Bad Faith Claim – when to file a Civil Remedy Notice 

In Landers v. State Farm Fla. Ins. Co., 234 So.3d 856 (Fla. 5th DCA 2018), Florida’s appellate judges on the Fifth District Court of Appeal separately addressed the issue of: Whether an insured under any given policy must wait until after completing the appraisal process provided for in that policy, before the insured can file a Civil Remedy Notice of Insurer Violation. The case involved a sinkhole claim and in anticipation of the insurer not adequately resolving the claim, the homeowner filed a CRN. 

The trial court dismissed the complaint indicating that the CRN was filed prematurely. In Florida, the CRN is a precondition to suing under the Florida Bad Faith Statute, Section 624.155. 

Although the Judges wrote separately, the Court agreed on one answer, and that it is, to allow the insured to file a CRN even while an appraisal contemplated by the insurance policy is still pending. 

While this case involved a homeowner’s issue, the holding may be applicable to other insurer violations, however under a personal injury claim, it would be difficult to imagine filing a CRN against an insurer before they have had an opportunity to review the medicals and issues of liability before claiming bad faith.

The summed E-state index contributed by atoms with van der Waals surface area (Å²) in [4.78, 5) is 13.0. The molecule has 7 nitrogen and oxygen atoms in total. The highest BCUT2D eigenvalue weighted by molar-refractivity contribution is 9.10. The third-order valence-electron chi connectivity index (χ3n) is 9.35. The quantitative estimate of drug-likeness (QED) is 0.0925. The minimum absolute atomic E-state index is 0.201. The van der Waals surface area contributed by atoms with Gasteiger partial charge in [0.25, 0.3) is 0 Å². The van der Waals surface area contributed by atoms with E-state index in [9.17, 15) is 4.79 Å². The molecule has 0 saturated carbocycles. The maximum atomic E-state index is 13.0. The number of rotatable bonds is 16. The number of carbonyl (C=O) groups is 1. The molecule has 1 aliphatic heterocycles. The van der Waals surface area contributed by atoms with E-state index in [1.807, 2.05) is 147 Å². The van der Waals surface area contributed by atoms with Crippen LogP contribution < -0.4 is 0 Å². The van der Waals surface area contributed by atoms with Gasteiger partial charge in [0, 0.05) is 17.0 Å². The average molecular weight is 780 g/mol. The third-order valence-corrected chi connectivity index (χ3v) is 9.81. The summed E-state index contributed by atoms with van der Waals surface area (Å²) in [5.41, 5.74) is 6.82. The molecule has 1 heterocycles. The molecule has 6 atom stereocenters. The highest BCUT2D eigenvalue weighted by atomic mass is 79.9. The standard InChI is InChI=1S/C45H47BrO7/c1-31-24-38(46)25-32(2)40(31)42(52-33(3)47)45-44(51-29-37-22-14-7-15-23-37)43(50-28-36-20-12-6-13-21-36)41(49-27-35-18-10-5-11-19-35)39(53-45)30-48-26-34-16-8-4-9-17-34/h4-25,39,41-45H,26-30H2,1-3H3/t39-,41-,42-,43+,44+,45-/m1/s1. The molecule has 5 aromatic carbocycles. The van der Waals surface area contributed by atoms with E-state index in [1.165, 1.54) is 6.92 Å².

The prudent measure is to provide the insurer every reasonable opportunity to make the claimant whole and to provide all the information known at any given time to the insurer. What the insurer does with that information, may or may not be, bad faith, but the insured will certainly be more likely to advance their bad faith claims, if they themselves have conducted themselves with transparency. 

Bad Faith Claim – Insurer can waive the Notice Requirement 

In Evergreen Lakes HOA, Inc. v. Lloyd’s Underwriters at London, 230 So. 3d 1, (Fla. 4th DCA 2017), the plaintiff homeowner’s association incurred hurricane damages and sued for breach of the insurance contract. A civil remedy notice of bad faith may have been sent to the wrong address for the insurer. The insurer raised a ‘technicality’ under the Statute to avoid the claims of bad faith. 

The carrier argued that the claimant could not prove they had actually sent a copy of the CRN to the insurer. The insurer did not argue or raise issue that they had not ever received a copy as it was clear they had received it and even responded to it. 

Florida statute requires the claimant to provide a copy of the CRN to the insurance carrier. The Florida appellate court ruled that such a requirement could be waived under certain circumstances. The Court reversed a summary judgment that the trial court had granted in favor of the insurance carrier on the ground that proper notice had not been given to it as it was clear that years before suit was filed, the insurer did have the CRN and even responded to it. 

Harris Guidi Rosner

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